Matthew Munson: Finding the right working style for me

Matthew and Bryan

I work predominantly from home, which is something I would never have considered pre-pandemic, but it’s become a permanent state of being for me.

The pandemic forced us to close our doors and be much more local (except if we needed to make a quick trip to Specsavers), and that gave me an appreciation for working from home a lot more – it allowed me to focus on my son during his home learning. That said, I quickly adjusted the home learning style I originally adopted – hour-long “lessons” on different subjects because, although that was how my mind works, it wasn’t right for Bryan, so we figured out something different. Managing that whilst holding down a job wasn’t easy, but it was the best thing for both of us.

I mention this because I think it’s taken me a long time after the world began to open up again to figure out what was right for me, work-wise. I tried a permanent move back to the office, but that didn’t work quite right for me or the team I was working for – it was the right thing for me to do to leave after a few weeks with some lessons learned; a blend of working styles was right for me. I do occasionally pop into an office, and it’s nice to have that time, but it’s important for me and my family that, for now, I work mostly at home.

I’ve worked pretty much all my life from the age of 16; I’ve been “between jobs” for a week or two every now and then, but I’ve been fortunate to land on my feet pretty quickly. There have been jobs I’ve not particularly enjoyed – alright, there were a couple of jobs in the long-distant past where I thought, “What the hell have I done, moving to this role?” – but, thankfully, those were few and far between.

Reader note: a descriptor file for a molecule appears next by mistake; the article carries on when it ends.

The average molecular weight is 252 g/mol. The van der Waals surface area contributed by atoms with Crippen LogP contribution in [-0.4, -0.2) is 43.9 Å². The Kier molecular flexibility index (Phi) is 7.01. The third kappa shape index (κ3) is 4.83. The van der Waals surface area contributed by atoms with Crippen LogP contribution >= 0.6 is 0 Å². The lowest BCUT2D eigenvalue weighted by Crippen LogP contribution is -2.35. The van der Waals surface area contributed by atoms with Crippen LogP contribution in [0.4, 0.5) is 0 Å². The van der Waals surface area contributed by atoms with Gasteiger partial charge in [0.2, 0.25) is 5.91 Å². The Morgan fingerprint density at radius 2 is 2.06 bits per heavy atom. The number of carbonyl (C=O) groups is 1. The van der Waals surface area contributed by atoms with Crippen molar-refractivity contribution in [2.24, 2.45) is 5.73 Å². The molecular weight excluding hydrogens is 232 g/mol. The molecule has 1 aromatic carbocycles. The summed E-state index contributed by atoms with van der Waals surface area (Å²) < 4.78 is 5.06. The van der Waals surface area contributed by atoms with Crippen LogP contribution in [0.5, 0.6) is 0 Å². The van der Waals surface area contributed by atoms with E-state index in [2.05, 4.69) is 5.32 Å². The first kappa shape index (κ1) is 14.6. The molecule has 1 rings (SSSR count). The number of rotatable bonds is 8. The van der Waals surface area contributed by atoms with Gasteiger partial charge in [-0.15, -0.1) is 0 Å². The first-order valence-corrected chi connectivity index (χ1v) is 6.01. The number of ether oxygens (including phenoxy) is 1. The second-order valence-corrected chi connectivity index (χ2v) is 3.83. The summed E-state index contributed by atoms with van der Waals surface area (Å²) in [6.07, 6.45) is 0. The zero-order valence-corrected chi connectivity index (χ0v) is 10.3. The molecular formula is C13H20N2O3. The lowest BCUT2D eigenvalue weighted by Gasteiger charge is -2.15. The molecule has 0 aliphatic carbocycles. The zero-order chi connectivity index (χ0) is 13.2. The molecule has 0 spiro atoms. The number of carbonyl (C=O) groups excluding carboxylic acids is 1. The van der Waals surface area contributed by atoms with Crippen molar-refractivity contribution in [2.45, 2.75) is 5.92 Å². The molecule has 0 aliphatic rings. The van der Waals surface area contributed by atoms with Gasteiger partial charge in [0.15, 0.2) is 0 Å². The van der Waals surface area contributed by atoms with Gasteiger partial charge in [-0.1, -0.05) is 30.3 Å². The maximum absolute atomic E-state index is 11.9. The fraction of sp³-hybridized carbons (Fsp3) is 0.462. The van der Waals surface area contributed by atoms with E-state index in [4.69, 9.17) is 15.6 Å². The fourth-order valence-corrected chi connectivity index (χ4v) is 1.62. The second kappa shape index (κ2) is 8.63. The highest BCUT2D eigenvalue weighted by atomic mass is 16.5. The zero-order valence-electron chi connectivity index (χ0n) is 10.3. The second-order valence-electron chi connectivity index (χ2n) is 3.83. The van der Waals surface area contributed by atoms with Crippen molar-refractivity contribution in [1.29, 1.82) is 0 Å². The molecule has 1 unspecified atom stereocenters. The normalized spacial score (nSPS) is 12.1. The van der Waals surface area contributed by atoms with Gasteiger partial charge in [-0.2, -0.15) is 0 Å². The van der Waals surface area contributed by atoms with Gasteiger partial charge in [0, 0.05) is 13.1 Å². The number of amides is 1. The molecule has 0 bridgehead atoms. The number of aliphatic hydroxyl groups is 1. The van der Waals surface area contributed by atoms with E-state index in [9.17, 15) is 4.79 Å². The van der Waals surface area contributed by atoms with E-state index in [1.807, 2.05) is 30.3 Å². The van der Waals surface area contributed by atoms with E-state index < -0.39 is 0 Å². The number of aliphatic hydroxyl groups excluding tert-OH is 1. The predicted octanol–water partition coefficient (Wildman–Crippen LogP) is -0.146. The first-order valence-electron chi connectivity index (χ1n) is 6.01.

My first job was at Waitrose back when I was 16 and looking for a Saturday job. Given that half my family had worked there at various points (my mum, two aunts, one uncle, and three cousins at least – there might even be more), the interview process wasn’t particular onerous.

Following two years there, and a brief month at the newly-opened Asda (that was a mistake), I spent a lovely three and a half years at various local libraries. A manager and I didn’t gel at all, but other than that, I rubbed along nicely with pretty much everyone there; twenty years later, a couple of people I worked with are still there, and it’s lovely to see their faces when I pop in. I remember a lot of laughter from my time there, and people who were kind, friendly, and accepting of anybody and everybody. If my son worked with people like them in the future, he would probably be on to a winner.

Bryan asks me from time to time what I’ve been doing all day; he doesn’t fully understand all the details of my day-to-day work, but I don’t expect him to. He’s still interested in what I do, and I’ve found that I need to pick out a couple of key examples that then help him put things in a bit of perspective. He won’t mind me saying that, at the moment, he wants to either be a dancer or a cashier when he’s older. I can’t really help him with the dance route, aside from funding his dance lessons and being immensely proud of all his moves, but I tell him stories from my days in customer service and try to make him laugh. I like making Bryan laugh, although he is definitely funnier than me!

It’s taken me time to find a good balance, working at home, but I think I’ve started to really balance it out now; I’d be interested in hearing how other people manage that balance as well.

1 Comment

  1. Hi, being a single parent and working is hard. I brought 3 up and had to go into work. Covid brought much sadness and stress but plus side was the ability to home work. Happy to chat if you want!

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